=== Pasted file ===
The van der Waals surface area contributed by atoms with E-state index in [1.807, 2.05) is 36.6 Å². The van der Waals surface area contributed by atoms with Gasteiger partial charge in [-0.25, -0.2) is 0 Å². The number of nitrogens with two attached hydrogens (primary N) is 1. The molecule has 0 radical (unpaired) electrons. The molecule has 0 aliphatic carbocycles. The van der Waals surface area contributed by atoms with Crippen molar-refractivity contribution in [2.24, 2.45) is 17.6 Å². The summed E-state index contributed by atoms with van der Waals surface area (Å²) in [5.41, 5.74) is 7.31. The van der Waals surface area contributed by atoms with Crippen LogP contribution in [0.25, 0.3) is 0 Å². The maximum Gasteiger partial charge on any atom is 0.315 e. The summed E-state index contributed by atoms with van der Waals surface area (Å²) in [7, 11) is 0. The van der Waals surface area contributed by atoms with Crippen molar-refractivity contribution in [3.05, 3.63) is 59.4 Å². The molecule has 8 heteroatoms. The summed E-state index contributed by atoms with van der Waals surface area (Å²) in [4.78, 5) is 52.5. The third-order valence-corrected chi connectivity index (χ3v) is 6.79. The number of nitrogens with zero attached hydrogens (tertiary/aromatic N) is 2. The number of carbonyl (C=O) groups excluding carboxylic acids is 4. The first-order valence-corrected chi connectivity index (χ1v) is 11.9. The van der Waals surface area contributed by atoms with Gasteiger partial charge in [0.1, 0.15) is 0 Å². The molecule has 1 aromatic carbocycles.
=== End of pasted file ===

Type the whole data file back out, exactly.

The van der Waals surface area contributed by atoms with E-state index in [1.807, 2.05) is 36.6 Å². The van der Waals surface area contributed by atoms with Gasteiger partial charge in [-0.25, -0.2) is 0 Å². The number of nitrogens with two attached hydrogens (primary N) is 1. The molecule has 0 radical (unpaired) electrons. The molecule has 0 aliphatic carbocycles. The van der Waals surface area contributed by atoms with Crippen molar-refractivity contribution in [2.24, 2.45) is 17.6 Å². The summed E-state index contributed by atoms with van der Waals surface area (Å²) in [5.41, 5.74) is 7.31. The van der Waals surface area contributed by atoms with Crippen LogP contribution in [0.25, 0.3) is 0 Å². The maximum Gasteiger partial charge on any atom is 0.315 e. The summed E-state index contributed by atoms with van der Waals surface area (Å²) in [7, 11) is 0. The van der Waals surface area contributed by atoms with Crippen molar-refractivity contribution in [3.05, 3.63) is 59.4 Å². The molecule has 8 heteroatoms. The summed E-state index contributed by atoms with van der Waals surface area (Å²) in [4.78, 5) is 52.5. The third-order valence-corrected chi connectivity index (χ3v) is 6.79. The number of nitrogens with zero attached hydrogens (tertiary/aromatic N) is 2. The number of carbonyl (C=O) groups excluding carboxylic acids is 4. The first-order valence-corrected chi connectivity index (χ1v) is 11.9. The van der Waals surface area contributed by atoms with Gasteiger partial charge in [0.1, 0.15) is 0 Å². The molecule has 1 aromatic carbocycles.